Muhammad Ali’s exile examined

Muhammad Ali’s boxing career is as storied as they come.

He won the heavyweight championship three times. He was brash. He predicted the rounds his foes would fall – and often fulfilled those predictions. He was loathed and loved for his personality and his bravado.

He stunned the boxing world in February 1964 by beating the “invincible” Sonny Liston with a seventh-round technical knockout; Liston quit on his stool.

Then came a fateful day in 1967 when the U.S. Army ordered him to report for duty. The champ had become a devout Muslim, changed his name from Cassius Clay to Muhammad Ali and at the Selective Service office in Houston, he refused to take the symbolic step forward to join the Army.

Ali said his religious beliefs entitled him to decline service. He opposed the Vietnam War, which was raging at the time.

What did the boxing authorities do in response to Ali’s refusal to serve? They stripped him of his license to fight for a living. He was banned from boxing, a sport many people felt he had transcended through his outsized personality and his magnificent skill in the ring. In fact, Ali at the time – and during his exile – was considered to be the “famous person in the world.”

Independent Lens, PBS’s acclaimed documentary series, is going to examine Ali’s years in exile. The program airs Monday night on Panhandle PBS.

“The Trials of Muhammad Ali” tells the story of how the heavyweight champion of the world parlayed his exile to become an even larger personality than what he exhibited with his fists.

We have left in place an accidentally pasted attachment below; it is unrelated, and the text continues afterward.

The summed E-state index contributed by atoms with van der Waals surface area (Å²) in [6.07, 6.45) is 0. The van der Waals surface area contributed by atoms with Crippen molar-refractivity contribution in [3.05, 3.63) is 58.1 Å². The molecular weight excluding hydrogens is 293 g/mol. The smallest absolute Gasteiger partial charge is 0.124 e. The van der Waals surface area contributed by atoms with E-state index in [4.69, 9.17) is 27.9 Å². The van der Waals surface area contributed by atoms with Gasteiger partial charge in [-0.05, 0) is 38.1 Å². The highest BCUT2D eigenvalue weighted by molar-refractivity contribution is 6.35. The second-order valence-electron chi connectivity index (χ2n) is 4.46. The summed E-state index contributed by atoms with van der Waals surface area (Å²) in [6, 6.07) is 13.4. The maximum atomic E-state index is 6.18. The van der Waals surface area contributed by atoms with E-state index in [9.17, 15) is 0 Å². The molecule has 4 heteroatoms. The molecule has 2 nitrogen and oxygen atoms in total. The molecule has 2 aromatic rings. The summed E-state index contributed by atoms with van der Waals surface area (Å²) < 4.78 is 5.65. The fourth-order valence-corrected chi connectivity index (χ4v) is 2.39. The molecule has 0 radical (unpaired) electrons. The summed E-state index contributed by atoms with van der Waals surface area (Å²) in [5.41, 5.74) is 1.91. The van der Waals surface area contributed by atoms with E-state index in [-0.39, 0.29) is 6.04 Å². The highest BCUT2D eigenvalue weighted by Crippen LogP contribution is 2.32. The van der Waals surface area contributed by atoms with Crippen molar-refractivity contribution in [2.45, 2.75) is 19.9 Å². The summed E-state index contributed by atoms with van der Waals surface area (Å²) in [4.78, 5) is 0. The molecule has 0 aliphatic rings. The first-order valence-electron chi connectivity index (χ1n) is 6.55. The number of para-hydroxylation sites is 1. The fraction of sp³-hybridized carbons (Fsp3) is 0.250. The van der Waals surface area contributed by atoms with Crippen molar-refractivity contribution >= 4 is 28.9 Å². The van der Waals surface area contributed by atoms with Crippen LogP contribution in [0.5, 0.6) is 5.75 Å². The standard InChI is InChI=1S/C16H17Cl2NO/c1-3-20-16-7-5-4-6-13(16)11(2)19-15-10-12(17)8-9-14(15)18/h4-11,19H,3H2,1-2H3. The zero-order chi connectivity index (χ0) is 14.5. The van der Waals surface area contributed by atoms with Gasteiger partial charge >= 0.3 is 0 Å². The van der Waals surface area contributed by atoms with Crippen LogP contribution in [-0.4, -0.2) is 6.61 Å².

Ali became a huge draw on college campuses. He spoke against our nation’s involvement in Vietnam, declaring famously that he had “no quarrel with them Viet Congs.” The “hawks” at the time despised even more, while the “doves” welcomed the support of this sports icon to their ranks.

It was a rocky time for the champ, but he managed to win some important backing among political and sporting luminaries. Two of them are worth noting: Howard Cosell and a fellow fighter named Joe Frazier.

Cosell was a lawyer-turned-sports broadcaster who argued publicly that the boxing authorities were denying Ali his constitutional rights of free expression and dissent.

Frazier was an up-and-coming heavyweight and – like Ali – a one-time Olympic boxing gold medalist. He argued for Ali’s reinstatement for more self-serving reasons: He wanted to fight Ali, make a lot of money and cement his own reputation as a first-rate fighter. Frazier would win the heavyweight title in 1970.

And that same year, the U.S. Supreme Court made a stunning decision when it declared that Ali indeed had been denied due process and that his rights as a citizen were being denied unfairly. It overturned his suspension.

Ali came back. He won two warmup fights, then lost to Frazier in that epic fight in March 1971. He would go on to knock out George Foreman in 1974 and would regain his title a third time in 1978 before giving it up.

“The Trials of Muhammad Ali” will tell a story of courage and perseverance.

It airs Monday at 9 p.m. on Panhandle PBS.


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